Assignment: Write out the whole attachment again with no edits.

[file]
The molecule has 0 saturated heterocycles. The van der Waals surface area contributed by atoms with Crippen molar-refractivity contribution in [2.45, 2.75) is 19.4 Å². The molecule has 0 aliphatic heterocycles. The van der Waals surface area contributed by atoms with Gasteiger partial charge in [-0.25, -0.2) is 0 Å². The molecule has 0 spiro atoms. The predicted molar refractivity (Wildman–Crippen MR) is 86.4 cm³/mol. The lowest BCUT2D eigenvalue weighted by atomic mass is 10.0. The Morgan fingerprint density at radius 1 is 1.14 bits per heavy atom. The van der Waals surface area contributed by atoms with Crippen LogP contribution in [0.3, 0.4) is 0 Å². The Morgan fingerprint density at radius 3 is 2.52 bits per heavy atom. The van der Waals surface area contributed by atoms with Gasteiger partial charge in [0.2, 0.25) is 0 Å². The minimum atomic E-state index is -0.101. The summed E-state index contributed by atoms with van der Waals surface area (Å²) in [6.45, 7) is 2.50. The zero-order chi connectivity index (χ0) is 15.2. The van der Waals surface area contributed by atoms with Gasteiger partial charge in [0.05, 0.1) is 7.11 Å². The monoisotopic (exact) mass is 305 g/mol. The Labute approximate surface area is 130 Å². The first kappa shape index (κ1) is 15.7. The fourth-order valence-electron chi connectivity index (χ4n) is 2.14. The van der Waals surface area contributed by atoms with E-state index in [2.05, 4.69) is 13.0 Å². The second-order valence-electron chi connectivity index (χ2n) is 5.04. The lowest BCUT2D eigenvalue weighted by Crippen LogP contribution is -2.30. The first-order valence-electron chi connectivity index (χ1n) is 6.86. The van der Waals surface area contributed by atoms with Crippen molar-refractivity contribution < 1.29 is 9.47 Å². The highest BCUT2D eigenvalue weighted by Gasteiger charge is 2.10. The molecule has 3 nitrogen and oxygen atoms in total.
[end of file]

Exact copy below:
The molecule has 0 saturated heterocycles. The van der Waals surface area contributed by atoms with Crippen molar-refractivity contribution in [2.45, 2.75) is 19.4 Å². The molecule has 0 aliphatic heterocycles. The van der Waals surface area contributed by atoms with Gasteiger partial charge in [-0.25, -0.2) is 0 Å². The molecule has 0 spiro atoms. The predicted molar refractivity (Wildman–Crippen MR) is 86.4 cm³/mol. The lowest BCUT2D eigenvalue weighted by atomic mass is 10.0. The Morgan fingerprint density at radius 1 is 1.14 bits per heavy atom. The van der Waals surface area contributed by atoms with Crippen LogP contribution in [0.3, 0.4) is 0 Å². The Morgan fingerprint density at radius 3 is 2.52 bits per heavy atom. The van der Waals surface area contributed by atoms with Gasteiger partial charge in [0.2, 0.25) is 0 Å². The minimum atomic E-state index is -0.101. The summed E-state index contributed by atoms with van der Waals surface area (Å²) in [6.45, 7) is 2.50. The zero-order chi connectivity index (χ0) is 15.2. The van der Waals surface area contributed by atoms with Gasteiger partial charge in [0.05, 0.1) is 7.11 Å². The monoisotopic (exact) mass is 305 g/mol. The Labute approximate surface area is 130 Å². The first kappa shape index (κ1) is 15.7. The fourth-order valence-electron chi connectivity index (χ4n) is 2.14. The van der Waals surface area contributed by atoms with E-state index in [2.05, 4.69) is 13.0 Å². The second-order valence-electron chi connectivity index (χ2n) is 5.04. The lowest BCUT2D eigenvalue weighted by Crippen LogP contribution is -2.30. The first-order valence-electron chi connectivity index (χ1n) is 6.86. The van der Waals surface area contributed by atoms with Crippen molar-refractivity contribution < 1.29 is 9.47 Å². The highest BCUT2D eigenvalue weighted by Gasteiger charge is 2.10. The molecule has 3 nitrogen and oxygen atoms in total.